NEGATIVES OF THE INDUSTRIAL REVOLUTION
The Industrial Revolution is one of the most significant events in human history and had a profound effect on many nations throughout the world. While the Industrial Revolution first began in Britain in the 18th century, and took place throughout the centuries that followed, its impacts can still be seen in our lives today. As an event, the Industrial Revolution had both positive and negative impacts for society.
Although there are several positives to the Industrial Revolution there were also many negative elements, including: poor working conditions, poor living conditions, low wages, child labor, and pollution. One of the primary causes of the Industrial Revolution was the emergence of laissez-faire capitalism as an economic system. Laissez-faire capitalism is a highly individualistic ideology in which the government plays as little a role as possible in the economic decisions of a country. Historians often refer to the ideology of the Industrial Revolution as classical liberalism since it included the principles of laissez-faire capitalism while also still allowing basic individual rights. This political and economic climate created a situation in which wealthy factory and mine owners were able to exploit working-class people. As a result, this led to horrible working conditions for the people of the Industrial Revolution. For example, child labor was a common feature of the Industrial Revolution with children as young as four working in dirty and dangerous conditions without protection from the government.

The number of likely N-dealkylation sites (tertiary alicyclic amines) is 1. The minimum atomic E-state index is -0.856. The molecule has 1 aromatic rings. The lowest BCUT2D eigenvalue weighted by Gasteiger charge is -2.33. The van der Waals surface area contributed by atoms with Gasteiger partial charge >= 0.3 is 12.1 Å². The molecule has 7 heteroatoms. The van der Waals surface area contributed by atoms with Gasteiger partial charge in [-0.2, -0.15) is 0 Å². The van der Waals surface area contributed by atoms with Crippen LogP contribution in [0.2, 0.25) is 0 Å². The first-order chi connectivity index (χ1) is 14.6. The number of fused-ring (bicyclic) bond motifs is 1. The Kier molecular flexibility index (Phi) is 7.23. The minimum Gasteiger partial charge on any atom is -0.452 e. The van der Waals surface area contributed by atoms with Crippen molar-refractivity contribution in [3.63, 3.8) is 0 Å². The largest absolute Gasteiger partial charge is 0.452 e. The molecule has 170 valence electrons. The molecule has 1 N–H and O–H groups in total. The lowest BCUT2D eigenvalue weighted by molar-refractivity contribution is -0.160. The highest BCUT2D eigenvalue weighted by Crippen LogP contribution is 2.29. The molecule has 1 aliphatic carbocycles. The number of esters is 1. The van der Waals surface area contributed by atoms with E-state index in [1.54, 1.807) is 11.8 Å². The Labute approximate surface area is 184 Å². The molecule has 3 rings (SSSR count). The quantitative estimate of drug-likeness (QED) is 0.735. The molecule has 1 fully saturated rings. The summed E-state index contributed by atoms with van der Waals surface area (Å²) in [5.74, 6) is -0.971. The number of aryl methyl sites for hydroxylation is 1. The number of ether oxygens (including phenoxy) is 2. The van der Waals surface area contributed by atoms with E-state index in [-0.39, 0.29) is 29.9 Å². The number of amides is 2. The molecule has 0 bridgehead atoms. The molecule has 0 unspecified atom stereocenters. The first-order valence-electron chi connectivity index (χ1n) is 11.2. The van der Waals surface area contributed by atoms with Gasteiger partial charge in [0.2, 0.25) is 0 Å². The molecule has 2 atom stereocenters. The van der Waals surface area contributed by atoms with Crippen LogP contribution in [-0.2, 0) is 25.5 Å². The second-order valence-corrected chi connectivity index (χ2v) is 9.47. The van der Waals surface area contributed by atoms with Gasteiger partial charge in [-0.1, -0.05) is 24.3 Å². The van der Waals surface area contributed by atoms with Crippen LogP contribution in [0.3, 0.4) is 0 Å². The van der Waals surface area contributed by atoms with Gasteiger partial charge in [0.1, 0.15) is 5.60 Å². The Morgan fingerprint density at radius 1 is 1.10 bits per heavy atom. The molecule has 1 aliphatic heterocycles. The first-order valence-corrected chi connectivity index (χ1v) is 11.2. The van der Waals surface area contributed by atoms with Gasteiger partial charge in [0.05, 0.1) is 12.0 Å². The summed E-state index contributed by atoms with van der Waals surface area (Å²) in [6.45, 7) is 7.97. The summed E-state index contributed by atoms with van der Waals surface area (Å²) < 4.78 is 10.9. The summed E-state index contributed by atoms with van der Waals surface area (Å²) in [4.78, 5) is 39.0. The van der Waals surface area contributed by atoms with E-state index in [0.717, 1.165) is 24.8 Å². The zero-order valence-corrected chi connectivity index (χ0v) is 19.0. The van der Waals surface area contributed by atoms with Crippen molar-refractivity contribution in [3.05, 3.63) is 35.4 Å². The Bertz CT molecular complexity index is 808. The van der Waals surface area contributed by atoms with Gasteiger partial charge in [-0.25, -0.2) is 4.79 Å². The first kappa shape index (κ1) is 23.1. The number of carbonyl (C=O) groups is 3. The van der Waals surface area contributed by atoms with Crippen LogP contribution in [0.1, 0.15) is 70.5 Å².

A common feature of industrial cities and towns was the construction of inexpensive and poorly built row housing, intended for working-class people. Wealthy factory owners and entrepreneurs constructed the homes for their workers but also used the homes as a means of making more profit. The homes were often referred to as back-to-back terraces because they were literally built side-by-side and connected to one another. The only part of the home that was not connected to another was the front. The homes were made with the cheapest materials available and lacked basic features such as windows and proper ventilation. As well, most of the homes were built without running water or sanitation. As a result, many people were unable to properly bathe and thus suffered from very poor hygiene.
Pollution was one of the most recognizable aspects of industrial cities and towns. Not only were the streets and waterways heavily polluted with human waste and garbage, but the air was also heavily polluted. Throughout the 18th and 19th centuries, wealthy businessmen established countless factories and mines throughout Britain. These factories produced large amounts of air pollution from the burning of coal. Coal was easily the most used fuel during the Industrial Revolution, since it was needed to power the newly developed steam engines. However, coal is also known as a heavy air pollutant since when it is burned it sends small particles into the air. As a result, the numerous factories in the city centers caused the air quality to be horrible and gave industrial cities and towns a characteristic ‘smog’ that seemed to hover over them.